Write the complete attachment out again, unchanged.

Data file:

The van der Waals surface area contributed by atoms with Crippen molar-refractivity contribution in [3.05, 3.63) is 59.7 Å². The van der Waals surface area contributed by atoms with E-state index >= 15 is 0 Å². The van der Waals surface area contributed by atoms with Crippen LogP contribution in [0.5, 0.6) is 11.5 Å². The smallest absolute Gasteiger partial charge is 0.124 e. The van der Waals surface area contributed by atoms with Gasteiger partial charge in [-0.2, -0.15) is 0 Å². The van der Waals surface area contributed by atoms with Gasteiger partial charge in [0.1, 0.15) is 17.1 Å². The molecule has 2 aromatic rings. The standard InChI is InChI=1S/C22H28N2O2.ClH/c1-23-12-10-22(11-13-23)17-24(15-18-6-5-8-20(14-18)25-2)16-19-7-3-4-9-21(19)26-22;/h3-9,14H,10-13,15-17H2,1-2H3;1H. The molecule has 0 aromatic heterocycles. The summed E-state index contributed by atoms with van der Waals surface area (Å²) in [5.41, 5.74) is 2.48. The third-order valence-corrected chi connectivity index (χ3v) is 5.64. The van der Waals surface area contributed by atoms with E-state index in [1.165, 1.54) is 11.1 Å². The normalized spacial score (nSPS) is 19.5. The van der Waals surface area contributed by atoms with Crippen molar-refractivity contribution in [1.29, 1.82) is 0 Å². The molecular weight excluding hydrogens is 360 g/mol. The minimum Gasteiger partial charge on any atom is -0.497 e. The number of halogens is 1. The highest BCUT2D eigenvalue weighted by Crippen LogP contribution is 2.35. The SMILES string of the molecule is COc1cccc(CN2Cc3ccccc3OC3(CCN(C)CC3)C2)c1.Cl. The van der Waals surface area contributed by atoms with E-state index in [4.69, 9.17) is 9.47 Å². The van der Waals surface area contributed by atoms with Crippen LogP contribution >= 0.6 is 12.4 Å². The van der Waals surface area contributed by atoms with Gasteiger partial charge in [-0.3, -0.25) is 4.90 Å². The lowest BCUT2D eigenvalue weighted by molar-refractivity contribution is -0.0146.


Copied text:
The van der Waals surface area contributed by atoms with Crippen molar-refractivity contribution in [3.05, 3.63) is 59.7 Å². The van der Waals surface area contributed by atoms with E-state index >= 15 is 0 Å². The van der Waals surface area contributed by atoms with Crippen LogP contribution in [0.5, 0.6) is 11.5 Å². The smallest absolute Gasteiger partial charge is 0.124 e. The van der Waals surface area contributed by atoms with Gasteiger partial charge in [-0.2, -0.15) is 0 Å². The van der Waals surface area contributed by atoms with Gasteiger partial charge in [0.1, 0.15) is 17.1 Å². The molecule has 2 aromatic rings. The standard InChI is InChI=1S/C22H28N2O2.ClH/c1-23-12-10-22(11-13-23)17-24(15-18-6-5-8-20(14-18)25-2)16-19-7-3-4-9-21(19)26-22;/h3-9,14H,10-13,15-17H2,1-2H3;1H. The molecule has 0 aromatic heterocycles. The summed E-state index contributed by atoms with van der Waals surface area (Å²) in [5.41, 5.74) is 2.48. The third-order valence-corrected chi connectivity index (χ3v) is 5.64. The van der Waals surface area contributed by atoms with E-state index in [1.165, 1.54) is 11.1 Å². The normalized spacial score (nSPS) is 19.5. The van der Waals surface area contributed by atoms with Crippen molar-refractivity contribution in [1.29, 1.82) is 0 Å². The molecular weight excluding hydrogens is 360 g/mol. The minimum Gasteiger partial charge on any atom is -0.497 e. The number of halogens is 1. The highest BCUT2D eigenvalue weighted by Crippen LogP contribution is 2.35. The SMILES string of the molecule is COc1cccc(CN2Cc3ccccc3OC3(CCN(C)CC3)C2)c1.Cl. The van der Waals surface area contributed by atoms with E-state index in [4.69, 9.17) is 9.47 Å². The van der Waals surface area contributed by atoms with Crippen LogP contribution >= 0.6 is 12.4 Å². The van der Waals surface area contributed by atoms with Gasteiger partial charge in [-0.3, -0.25) is 4.90 Å². The lowest BCUT2D eigenvalue weighted by molar-refractivity contribution is -0.0146.